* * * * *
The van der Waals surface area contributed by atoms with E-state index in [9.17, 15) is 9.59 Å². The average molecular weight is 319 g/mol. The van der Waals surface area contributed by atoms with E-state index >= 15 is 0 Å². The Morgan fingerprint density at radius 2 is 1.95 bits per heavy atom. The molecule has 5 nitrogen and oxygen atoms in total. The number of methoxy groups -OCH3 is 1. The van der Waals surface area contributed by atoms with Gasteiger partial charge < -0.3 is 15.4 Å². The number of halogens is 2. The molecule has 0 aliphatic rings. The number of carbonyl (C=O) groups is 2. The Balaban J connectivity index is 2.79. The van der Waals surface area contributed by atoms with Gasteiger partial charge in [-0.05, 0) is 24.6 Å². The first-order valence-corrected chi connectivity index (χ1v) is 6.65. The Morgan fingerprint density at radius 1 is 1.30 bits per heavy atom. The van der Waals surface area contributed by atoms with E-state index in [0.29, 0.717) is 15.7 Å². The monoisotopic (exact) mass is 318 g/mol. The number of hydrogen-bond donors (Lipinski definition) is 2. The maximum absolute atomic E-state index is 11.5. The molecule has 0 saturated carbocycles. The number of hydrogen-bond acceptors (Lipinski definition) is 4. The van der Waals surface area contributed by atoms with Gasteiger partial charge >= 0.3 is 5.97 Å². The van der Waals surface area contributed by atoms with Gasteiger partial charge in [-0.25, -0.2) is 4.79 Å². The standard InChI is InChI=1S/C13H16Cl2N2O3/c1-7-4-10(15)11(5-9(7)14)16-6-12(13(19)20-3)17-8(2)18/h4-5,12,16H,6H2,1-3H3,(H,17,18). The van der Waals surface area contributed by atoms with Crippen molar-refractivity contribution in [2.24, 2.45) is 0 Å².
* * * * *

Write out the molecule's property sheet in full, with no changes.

The van der Waals surface area contributed by atoms with E-state index in [9.17, 15) is 9.59 Å². The average molecular weight is 319 g/mol. The van der Waals surface area contributed by atoms with E-state index >= 15 is 0 Å². The Morgan fingerprint density at radius 2 is 1.95 bits per heavy atom. The molecule has 5 nitrogen and oxygen atoms in total. The number of methoxy groups -OCH3 is 1. The van der Waals surface area contributed by atoms with Gasteiger partial charge < -0.3 is 15.4 Å². The number of halogens is 2. The molecule has 0 aliphatic rings. The number of carbonyl (C=O) groups is 2. The Balaban J connectivity index is 2.79. The van der Waals surface area contributed by atoms with Gasteiger partial charge in [-0.05, 0) is 24.6 Å². The first-order valence-corrected chi connectivity index (χ1v) is 6.65. The Morgan fingerprint density at radius 1 is 1.30 bits per heavy atom. The van der Waals surface area contributed by atoms with E-state index in [0.29, 0.717) is 15.7 Å². The monoisotopic (exact) mass is 318 g/mol. The number of hydrogen-bond donors (Lipinski definition) is 2. The maximum absolute atomic E-state index is 11.5. The molecule has 0 saturated carbocycles. The number of hydrogen-bond acceptors (Lipinski definition) is 4. The van der Waals surface area contributed by atoms with Gasteiger partial charge >= 0.3 is 5.97 Å². The van der Waals surface area contributed by atoms with Gasteiger partial charge in [-0.25, -0.2) is 4.79 Å². The standard InChI is InChI=1S/C13H16Cl2N2O3/c1-7-4-10(15)11(5-9(7)14)16-6-12(13(19)20-3)17-8(2)18/h4-5,12,16H,6H2,1-3H3,(H,17,18). The van der Waals surface area contributed by atoms with Crippen molar-refractivity contribution in [2.24, 2.45) is 0 Å².